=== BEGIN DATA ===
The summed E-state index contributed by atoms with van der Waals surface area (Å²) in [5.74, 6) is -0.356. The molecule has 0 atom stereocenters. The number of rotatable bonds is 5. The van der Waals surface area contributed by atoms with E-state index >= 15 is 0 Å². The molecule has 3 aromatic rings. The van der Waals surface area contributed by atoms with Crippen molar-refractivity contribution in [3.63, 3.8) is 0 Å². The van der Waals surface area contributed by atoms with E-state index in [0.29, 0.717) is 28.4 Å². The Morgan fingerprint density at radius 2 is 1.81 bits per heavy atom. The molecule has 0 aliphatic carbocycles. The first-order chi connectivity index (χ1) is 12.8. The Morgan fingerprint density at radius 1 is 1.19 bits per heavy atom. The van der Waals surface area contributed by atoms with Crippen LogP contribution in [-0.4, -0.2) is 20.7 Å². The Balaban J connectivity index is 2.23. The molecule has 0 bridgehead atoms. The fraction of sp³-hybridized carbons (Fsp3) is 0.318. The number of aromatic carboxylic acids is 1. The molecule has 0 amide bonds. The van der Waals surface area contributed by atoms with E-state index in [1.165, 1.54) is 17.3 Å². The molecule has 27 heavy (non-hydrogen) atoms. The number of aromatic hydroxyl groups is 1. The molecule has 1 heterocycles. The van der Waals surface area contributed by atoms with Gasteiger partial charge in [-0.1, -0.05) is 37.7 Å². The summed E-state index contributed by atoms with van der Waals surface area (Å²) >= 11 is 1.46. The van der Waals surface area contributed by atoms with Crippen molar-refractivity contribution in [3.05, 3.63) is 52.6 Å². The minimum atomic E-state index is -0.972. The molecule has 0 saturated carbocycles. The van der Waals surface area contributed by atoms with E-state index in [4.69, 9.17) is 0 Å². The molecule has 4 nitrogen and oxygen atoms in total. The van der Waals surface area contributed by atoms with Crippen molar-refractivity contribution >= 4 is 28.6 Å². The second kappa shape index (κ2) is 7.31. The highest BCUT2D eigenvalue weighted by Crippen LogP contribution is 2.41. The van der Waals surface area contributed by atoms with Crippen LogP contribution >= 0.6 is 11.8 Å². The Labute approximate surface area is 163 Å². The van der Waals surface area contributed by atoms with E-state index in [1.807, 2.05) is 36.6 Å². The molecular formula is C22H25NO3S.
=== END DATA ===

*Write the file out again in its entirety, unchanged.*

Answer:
The summed E-state index contributed by atoms with van der Waals surface area (Å²) in [5.74, 6) is -0.356. The molecule has 0 atom stereocenters. The number of rotatable bonds is 5. The van der Waals surface area contributed by atoms with E-state index >= 15 is 0 Å². The molecule has 3 aromatic rings. The van der Waals surface area contributed by atoms with Crippen molar-refractivity contribution in [3.63, 3.8) is 0 Å². The van der Waals surface area contributed by atoms with E-state index in [0.29, 0.717) is 28.4 Å². The Morgan fingerprint density at radius 2 is 1.81 bits per heavy atom. The molecule has 0 aliphatic carbocycles. The first-order chi connectivity index (χ1) is 12.8. The Morgan fingerprint density at radius 1 is 1.19 bits per heavy atom. The van der Waals surface area contributed by atoms with Crippen LogP contribution in [-0.4, -0.2) is 20.7 Å². The Balaban J connectivity index is 2.23. The molecule has 0 bridgehead atoms. The fraction of sp³-hybridized carbons (Fsp3) is 0.318. The number of aromatic carboxylic acids is 1. The molecule has 0 amide bonds. The van der Waals surface area contributed by atoms with E-state index in [1.165, 1.54) is 17.3 Å². The molecule has 27 heavy (non-hydrogen) atoms. The number of aromatic hydroxyl groups is 1. The molecule has 1 heterocycles. The van der Waals surface area contributed by atoms with Gasteiger partial charge in [-0.1, -0.05) is 37.7 Å². The summed E-state index contributed by atoms with van der Waals surface area (Å²) >= 11 is 1.46. The van der Waals surface area contributed by atoms with Crippen molar-refractivity contribution in [3.05, 3.63) is 52.6 Å². The minimum atomic E-state index is -0.972. The molecule has 0 saturated carbocycles. The van der Waals surface area contributed by atoms with E-state index in [4.69, 9.17) is 0 Å². The molecule has 4 nitrogen and oxygen atoms in total. The van der Waals surface area contributed by atoms with Crippen molar-refractivity contribution >= 4 is 28.6 Å². The second kappa shape index (κ2) is 7.31. The highest BCUT2D eigenvalue weighted by Crippen LogP contribution is 2.41. The van der Waals surface area contributed by atoms with Crippen LogP contribution >= 0.6 is 11.8 Å². The Labute approximate surface area is 163 Å². The van der Waals surface area contributed by atoms with E-state index in [1.807, 2.05) is 36.6 Å². The molecular formula is C22H25NO3S.